During the monthly VDOT update, Marshall Wynn said that there is still no word on “the year” in which improvements to the Rt. 228/Board Street Road interchange will be advertised. Dates for upcoming gas line work on Manakin Road are not yet firm as no permits have been issued. Wynn opined that this is the wrong time of year for gas line work.
Beth Parker Ferguson, 2017 Goochland Christmas Mother, spoke to the supervisors about the program, which as been brightening the holiday season for the less fortunate in our community since before she was born. The Goochland Christmas Mother provides food, new clothing, toys, books, and other essential items to qualified Goochland County families with children, seniors age 60 and older, and disabled adults during the holiday season.
Ferguson, who has taught at Randolph Elementary School for 13 years and a lifetime member of the Goochland Volunteer Fire-Rescue, is the embodiment of community service. She personally knows many of the families who qualified for the means tested program “I’ve taught many of their children and see them at Food Lion. I had no idea they were struggling,” she said.
The Goochland Christmas Mother organization is grass roots compassion at its finest. Visit http://www.goochlandchristmasmother.org/ to find out how you can volunteer. If you have an extra bean or two, this 501 (c) (3) organization accepts donations year round.
District 4 Supervisor Bob Minnick vented his frustration at the statutory straight jacket the county find itself in thanks to the revised proffer law passed during the 2016 session of the Virginia General Assembly.
Following the public hearing on a rezoning case for a handful of lots near the intersection of Hermitage and Manakin Roads, whose fiscal impact on the county is still unclear. The rezoning application would create subdivision with two different zoning districts. GOMM has listened to the applicant’s presentation and still has no idea why it should be approved.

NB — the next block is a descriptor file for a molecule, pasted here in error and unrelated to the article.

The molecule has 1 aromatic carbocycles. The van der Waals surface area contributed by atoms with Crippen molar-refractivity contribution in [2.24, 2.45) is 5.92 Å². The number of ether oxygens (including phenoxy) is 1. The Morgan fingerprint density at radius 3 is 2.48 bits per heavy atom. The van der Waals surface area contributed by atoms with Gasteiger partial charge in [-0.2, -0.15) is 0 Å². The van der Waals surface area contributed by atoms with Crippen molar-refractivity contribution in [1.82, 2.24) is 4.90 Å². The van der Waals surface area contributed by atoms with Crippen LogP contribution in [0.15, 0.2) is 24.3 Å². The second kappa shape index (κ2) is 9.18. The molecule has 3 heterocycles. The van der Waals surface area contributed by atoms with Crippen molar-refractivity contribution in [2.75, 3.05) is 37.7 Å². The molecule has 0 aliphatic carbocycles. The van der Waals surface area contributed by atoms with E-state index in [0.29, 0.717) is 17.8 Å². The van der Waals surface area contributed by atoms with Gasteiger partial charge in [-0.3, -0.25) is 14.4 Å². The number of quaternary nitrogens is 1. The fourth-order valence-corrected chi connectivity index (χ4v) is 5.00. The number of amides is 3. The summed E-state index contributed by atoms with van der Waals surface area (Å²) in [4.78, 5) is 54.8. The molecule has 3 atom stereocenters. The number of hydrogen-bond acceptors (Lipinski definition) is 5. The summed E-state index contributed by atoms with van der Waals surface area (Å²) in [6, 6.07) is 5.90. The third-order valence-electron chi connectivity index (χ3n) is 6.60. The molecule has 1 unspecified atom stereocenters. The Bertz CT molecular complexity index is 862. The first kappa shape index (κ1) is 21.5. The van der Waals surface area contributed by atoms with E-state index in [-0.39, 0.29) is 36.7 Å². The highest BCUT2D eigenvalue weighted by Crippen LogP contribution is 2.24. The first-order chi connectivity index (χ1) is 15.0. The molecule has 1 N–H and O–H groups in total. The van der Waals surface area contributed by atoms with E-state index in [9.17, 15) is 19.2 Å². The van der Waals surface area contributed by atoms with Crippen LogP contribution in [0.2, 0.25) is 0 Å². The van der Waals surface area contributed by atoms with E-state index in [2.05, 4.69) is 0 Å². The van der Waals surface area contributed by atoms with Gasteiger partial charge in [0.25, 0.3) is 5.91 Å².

“The GA did us no significant favor with the new proffer law, and in fact did a tremendous disservice to county staff that wrack their brains to fit round pegs into square holes and does no favors for the developer community or our constituents. Based on the strict constrict of how I’m supposed to look at this, I have no idea how to judge the long term capital impact of this on the county.”
The board voted unanimously to defer action on this case until its March meeting, by which time, hopefully, the development impact model has been finished and adopted. It seems likely that action on the two major subdivisions forwarded to the supervisors by the November 2 tie vote at the Planning Commission will also be deferred.
Director of Community Development Jo Ann Hunter said that the goal of the capital impact model is to ease the burden of crafting development impact statements and speed the process.
Later in the evening, the supervisors unanimously approved expansion of by-right chicken keeping in R-1 zoning districts, which are predominantly in Districts 2, 3, 4, and 5. It precludes roosters and permits up to six female chickens, which shall not be permitted to trespass beyond the property line and must be kept in an enclosure of some sort—a fenced a yard would qualify. Coops and other enclosures must be behind dwellings and kept clean at all times. Trespass will be enforced by complaint to the planning staff.
Nancy Simpson contended that chickens provide an infinite amount of laughter. “There’s this sense of being back in nature and what Goochland is all about. They remind us that there are good things in our world. This is a good things for kids and all the way up to grandparents, to grow high quality protein.”